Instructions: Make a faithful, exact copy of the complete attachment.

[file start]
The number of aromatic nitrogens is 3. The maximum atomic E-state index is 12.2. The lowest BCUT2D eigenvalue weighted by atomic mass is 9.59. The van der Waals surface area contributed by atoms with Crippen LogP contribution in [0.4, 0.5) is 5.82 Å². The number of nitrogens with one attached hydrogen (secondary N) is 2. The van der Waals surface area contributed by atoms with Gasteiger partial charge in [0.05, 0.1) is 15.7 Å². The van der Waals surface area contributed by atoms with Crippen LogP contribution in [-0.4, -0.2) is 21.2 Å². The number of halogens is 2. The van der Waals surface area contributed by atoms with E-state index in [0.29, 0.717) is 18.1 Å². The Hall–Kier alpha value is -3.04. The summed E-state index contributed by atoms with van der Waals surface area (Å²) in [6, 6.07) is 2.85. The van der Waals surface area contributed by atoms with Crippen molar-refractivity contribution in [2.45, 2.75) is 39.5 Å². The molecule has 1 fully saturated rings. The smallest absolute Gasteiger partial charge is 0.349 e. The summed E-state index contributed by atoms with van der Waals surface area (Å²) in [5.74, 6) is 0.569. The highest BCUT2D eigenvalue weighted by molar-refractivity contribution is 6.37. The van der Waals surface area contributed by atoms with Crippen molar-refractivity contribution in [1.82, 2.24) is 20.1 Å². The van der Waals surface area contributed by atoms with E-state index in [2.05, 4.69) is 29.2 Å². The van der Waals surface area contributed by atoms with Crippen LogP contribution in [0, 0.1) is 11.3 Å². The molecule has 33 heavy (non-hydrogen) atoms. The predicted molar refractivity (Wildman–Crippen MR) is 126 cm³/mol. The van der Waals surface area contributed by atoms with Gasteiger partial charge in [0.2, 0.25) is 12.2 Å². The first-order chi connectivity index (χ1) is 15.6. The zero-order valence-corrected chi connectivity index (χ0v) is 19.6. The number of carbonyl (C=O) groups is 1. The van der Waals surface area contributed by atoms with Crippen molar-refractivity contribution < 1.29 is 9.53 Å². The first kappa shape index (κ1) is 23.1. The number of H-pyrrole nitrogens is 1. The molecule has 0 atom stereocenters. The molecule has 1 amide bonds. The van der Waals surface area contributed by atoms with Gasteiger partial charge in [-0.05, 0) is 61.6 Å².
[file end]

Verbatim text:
The number of aromatic nitrogens is 3. The maximum atomic E-state index is 12.2. The lowest BCUT2D eigenvalue weighted by atomic mass is 9.59. The van der Waals surface area contributed by atoms with Crippen LogP contribution in [0.4, 0.5) is 5.82 Å². The number of nitrogens with one attached hydrogen (secondary N) is 2. The van der Waals surface area contributed by atoms with Gasteiger partial charge in [0.05, 0.1) is 15.7 Å². The van der Waals surface area contributed by atoms with Crippen LogP contribution in [-0.4, -0.2) is 21.2 Å². The number of halogens is 2. The van der Waals surface area contributed by atoms with E-state index in [0.29, 0.717) is 18.1 Å². The Hall–Kier alpha value is -3.04. The summed E-state index contributed by atoms with van der Waals surface area (Å²) in [6, 6.07) is 2.85. The van der Waals surface area contributed by atoms with Crippen molar-refractivity contribution in [2.45, 2.75) is 39.5 Å². The molecule has 1 fully saturated rings. The smallest absolute Gasteiger partial charge is 0.349 e. The summed E-state index contributed by atoms with van der Waals surface area (Å²) in [5.74, 6) is 0.569. The highest BCUT2D eigenvalue weighted by molar-refractivity contribution is 6.37. The van der Waals surface area contributed by atoms with Crippen molar-refractivity contribution in [1.82, 2.24) is 20.1 Å². The van der Waals surface area contributed by atoms with E-state index in [2.05, 4.69) is 29.2 Å². The van der Waals surface area contributed by atoms with Crippen LogP contribution in [0, 0.1) is 11.3 Å². The molecule has 33 heavy (non-hydrogen) atoms. The predicted molar refractivity (Wildman–Crippen MR) is 126 cm³/mol. The van der Waals surface area contributed by atoms with Gasteiger partial charge in [0.2, 0.25) is 12.2 Å². The first-order chi connectivity index (χ1) is 15.6. The zero-order valence-corrected chi connectivity index (χ0v) is 19.6. The number of carbonyl (C=O) groups is 1. The van der Waals surface area contributed by atoms with Crippen molar-refractivity contribution < 1.29 is 9.53 Å². The first kappa shape index (κ1) is 23.1. The number of H-pyrrole nitrogens is 1. The molecule has 0 atom stereocenters. The molecule has 1 amide bonds. The van der Waals surface area contributed by atoms with Gasteiger partial charge in [-0.05, 0) is 61.6 Å².